BSPP News Spring 1998 - Online EditionThe Newsletter of the British Society for Plant Pathology
Number 32, Spring 1998
Plant pathologists world-wide are now aware that 1998 is the `Year of the Edinburgh Congress' and British Pathologists look forward to welcoming their colleagues to an exciting and stimulating event in August. Regrettably, so far as the world at large is concerned, this is a non-event, especially since Edinburgh at that time focuses exclusively on the build-up to the annual Edinburgh International Festival of Arts.
Communication by scientists to the wider lay public, in terms which are intelligible, is gaining major importance. It is no longer acceptable to make experiments, test hypotheses and report the undoubtedly vital results solely via the peer reviewed literature. Revitalising public interest and awareness in the manner by which science benefits everyday life and helps build national and international wealth and welfare is an essential part of the process of discovery and publication.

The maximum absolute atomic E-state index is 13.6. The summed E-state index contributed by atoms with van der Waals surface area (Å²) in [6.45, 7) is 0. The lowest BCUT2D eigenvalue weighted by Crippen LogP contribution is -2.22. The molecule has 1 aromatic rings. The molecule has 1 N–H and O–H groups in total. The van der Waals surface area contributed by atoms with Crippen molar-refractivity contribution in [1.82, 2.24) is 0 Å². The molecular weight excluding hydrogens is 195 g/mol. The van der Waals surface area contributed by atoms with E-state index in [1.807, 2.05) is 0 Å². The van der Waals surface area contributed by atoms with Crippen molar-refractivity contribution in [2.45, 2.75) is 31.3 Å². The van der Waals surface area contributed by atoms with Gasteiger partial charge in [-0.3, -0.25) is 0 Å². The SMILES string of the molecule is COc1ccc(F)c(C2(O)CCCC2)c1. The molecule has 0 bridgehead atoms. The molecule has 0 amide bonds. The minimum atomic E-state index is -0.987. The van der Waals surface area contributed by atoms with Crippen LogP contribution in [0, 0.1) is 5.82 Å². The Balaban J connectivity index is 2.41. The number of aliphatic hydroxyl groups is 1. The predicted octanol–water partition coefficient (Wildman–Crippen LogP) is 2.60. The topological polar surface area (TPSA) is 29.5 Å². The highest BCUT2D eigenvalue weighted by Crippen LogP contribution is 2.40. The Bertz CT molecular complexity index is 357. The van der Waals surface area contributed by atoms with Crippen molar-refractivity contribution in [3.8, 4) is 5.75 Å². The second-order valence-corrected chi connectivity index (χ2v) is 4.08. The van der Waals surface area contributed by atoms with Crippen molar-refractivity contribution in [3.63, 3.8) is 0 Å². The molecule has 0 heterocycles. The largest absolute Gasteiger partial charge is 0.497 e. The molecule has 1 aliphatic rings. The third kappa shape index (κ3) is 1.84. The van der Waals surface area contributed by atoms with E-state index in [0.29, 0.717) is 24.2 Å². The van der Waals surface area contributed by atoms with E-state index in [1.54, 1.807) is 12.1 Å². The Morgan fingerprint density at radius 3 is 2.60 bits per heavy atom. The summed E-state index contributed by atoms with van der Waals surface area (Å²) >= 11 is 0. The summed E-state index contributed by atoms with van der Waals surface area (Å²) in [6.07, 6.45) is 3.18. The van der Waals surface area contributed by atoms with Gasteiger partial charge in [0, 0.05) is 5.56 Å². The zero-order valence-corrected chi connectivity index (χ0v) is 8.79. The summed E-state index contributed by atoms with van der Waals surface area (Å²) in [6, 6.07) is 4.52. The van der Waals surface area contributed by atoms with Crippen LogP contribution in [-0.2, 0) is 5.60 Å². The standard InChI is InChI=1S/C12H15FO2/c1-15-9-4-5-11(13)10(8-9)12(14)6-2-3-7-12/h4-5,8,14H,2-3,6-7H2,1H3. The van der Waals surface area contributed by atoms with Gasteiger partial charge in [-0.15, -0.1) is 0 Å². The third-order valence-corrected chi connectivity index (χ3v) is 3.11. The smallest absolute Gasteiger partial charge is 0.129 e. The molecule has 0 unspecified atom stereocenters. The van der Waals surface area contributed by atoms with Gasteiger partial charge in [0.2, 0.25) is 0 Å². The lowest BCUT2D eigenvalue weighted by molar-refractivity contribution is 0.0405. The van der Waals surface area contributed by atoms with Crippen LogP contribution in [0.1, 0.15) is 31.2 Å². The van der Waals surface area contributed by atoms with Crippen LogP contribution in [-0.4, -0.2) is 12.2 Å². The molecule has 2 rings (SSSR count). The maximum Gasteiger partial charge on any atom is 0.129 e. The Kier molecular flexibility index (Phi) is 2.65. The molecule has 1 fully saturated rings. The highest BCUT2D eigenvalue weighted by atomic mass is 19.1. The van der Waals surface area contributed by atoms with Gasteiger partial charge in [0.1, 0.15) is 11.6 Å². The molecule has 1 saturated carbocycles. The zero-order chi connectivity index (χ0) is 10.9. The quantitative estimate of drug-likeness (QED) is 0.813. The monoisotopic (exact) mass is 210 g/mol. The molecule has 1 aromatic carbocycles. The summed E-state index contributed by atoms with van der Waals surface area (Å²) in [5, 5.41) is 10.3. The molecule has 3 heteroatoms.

A vehicle for public awareness is the Edinburgh Science Festival which has become a major event each April, whereby news and views on science and its developments is propagated to as wide an audience as possible with especial emphasis on school age students. The obvious intent is to kindle interest and excitement in various disciplines with the intention of encouraging ambitions to join the scientific community through further and higher education.
With these objectives in mind preparations are coming to fruition to mount a major `Plant Pathology Spectacular' during the Edinburgh Science Festival held in April as a precursor to the Congress later in the year. Under the general banner of `Healthy Plants - Healthy Planet' a group of enthusiasts has brought together an exciting and interesting programme. This will illustrate the social and economic impact of plant diseases, provide a series of hands-on workshops, plant clinics and an interactive computer game designed to test skills and understanding in producing solutions to disease problems.